'Happiness gap' between old and young is closing as figures show millennials are getting more upbeat

Olivia Rudgard
Younger people are happier because they have lower expectations, according to a leading psychologist  - www.Alamy.com

The prevailing wisdom is that young people have never had it so tough - but official figures suggest that they might not agree. 

Analysis of ONS data by Telegraph suggests that younger people are getting happier while life satisfaction among the elderly is falling. 

Since last year the proportion of those aged 16 to 24 who said they were very happy rose by two percentage points while the same figure for over-75s fell by the same amount. 

And since 2011 the most significant increase in happiness has been among millennials - specifically, those in their late twenties. 

In 2011, 30 per cent of those aged between 25 and 29 said they felt very happy the day before. This year that rose to 33.6 per cent - the largest increase of any age group. 

There was also a four per cent rise in those who felt their lives were worthwhile. 

An increasing proportion of those in their late teens and early twenties also reported high levels of happiness. 

Historically older people have reported higher levels of happiness than younger people - but a leading psychologist said the gap was narrowing.  

Sir Cary Cooper, professor of psychology and health at the University of Manchester, said that younger people felt less anxiety and were more content because they had limited their expectations about housing and job security

"Younger people are less concerned about the security of their jobs than older people - they don't expect jobs for life.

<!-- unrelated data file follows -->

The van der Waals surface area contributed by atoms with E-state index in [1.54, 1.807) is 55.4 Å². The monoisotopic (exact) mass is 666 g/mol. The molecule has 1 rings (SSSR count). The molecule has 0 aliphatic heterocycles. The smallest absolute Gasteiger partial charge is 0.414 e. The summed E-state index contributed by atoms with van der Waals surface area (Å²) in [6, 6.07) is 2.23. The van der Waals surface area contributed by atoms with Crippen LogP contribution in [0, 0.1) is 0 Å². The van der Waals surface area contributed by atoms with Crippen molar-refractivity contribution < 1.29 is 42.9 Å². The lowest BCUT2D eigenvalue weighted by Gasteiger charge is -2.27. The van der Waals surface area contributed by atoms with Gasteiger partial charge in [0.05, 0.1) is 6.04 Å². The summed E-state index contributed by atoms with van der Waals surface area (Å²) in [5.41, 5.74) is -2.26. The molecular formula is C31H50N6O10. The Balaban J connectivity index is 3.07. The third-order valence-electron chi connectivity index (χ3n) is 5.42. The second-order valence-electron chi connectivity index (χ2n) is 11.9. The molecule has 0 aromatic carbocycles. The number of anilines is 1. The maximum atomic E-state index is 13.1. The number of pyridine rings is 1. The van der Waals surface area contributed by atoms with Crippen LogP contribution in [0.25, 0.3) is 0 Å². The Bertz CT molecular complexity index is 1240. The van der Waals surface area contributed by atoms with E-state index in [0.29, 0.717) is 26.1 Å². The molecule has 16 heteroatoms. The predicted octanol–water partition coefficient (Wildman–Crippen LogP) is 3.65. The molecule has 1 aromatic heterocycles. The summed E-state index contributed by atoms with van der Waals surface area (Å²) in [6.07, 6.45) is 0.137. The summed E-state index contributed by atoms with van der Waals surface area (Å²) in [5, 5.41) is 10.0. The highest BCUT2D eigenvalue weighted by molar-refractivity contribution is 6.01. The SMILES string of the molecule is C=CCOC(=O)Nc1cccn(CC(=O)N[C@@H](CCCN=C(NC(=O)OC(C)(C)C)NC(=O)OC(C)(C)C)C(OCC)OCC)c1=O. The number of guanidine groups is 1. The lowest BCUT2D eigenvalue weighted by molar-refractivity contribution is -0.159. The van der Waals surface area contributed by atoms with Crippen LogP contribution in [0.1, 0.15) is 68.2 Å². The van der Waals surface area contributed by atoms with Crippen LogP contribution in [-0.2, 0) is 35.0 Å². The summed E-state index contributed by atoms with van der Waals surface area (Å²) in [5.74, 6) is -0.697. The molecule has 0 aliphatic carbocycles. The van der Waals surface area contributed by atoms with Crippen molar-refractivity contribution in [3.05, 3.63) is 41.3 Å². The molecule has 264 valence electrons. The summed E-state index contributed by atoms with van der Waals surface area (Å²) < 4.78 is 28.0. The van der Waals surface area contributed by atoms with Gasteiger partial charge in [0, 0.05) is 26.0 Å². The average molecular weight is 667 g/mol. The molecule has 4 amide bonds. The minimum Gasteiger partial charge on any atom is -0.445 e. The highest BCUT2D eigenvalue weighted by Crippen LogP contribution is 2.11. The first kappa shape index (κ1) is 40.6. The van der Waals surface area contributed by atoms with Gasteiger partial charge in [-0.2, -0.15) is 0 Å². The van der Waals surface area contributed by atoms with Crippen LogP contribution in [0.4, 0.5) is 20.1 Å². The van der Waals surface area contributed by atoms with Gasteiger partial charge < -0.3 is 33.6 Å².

"I think they're not that bothered by not being able to buy a house - the older generation expected it, but younger people have given up," he said. 

Meanwhile older people's satisfaction levels have stagnated or in some cases fallen. 

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The most elderly people covered by the data - those aged over 90 - have seen a dramatic fall in life satisfaction over the past five years. 

Almost 8 per cent fewer over-90s said they had a high level of life satisfaction in 2016 than in 2011. 

Older pensioners have seen the most dramatic falls in happiness and well-being - but younger retired age groups have also reported lower life satisfaction. 

Those aged between 75 and 79 and those aged over 90 were the only groups where fewer respondents said they were very happy in 2016 than in 2011. 

Experts suggested that the fall in happiness among older people might be to do with feelings of loneliness and poor health. 

Caroline Abrahams, of older people's charity Age UK, said: "We tend to forget that many older people have it tough. Later life can present a lonely and frightening time."

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Professor Cooper suggested that growing anxiety about the social care system and NHS might also be damaging their happiness.

Figures released today show that almost every measure of British people's happiness has improved or stayed the same during the past year. 

The ONS measures wellbeing based on a survey of 150,000 people.

The official statistics agency also examine a wide variety of figures including renewable energy use, trust in national government, people's perceptions of crime and their financial situations. Just five measures deteriorated since April last year. 

Matthew Steel, head of quality of life at the ONS, said: "Understanding more about how the oldest age groups rate their personal well-being will help society focus on issues that are fundamental to a good later life."

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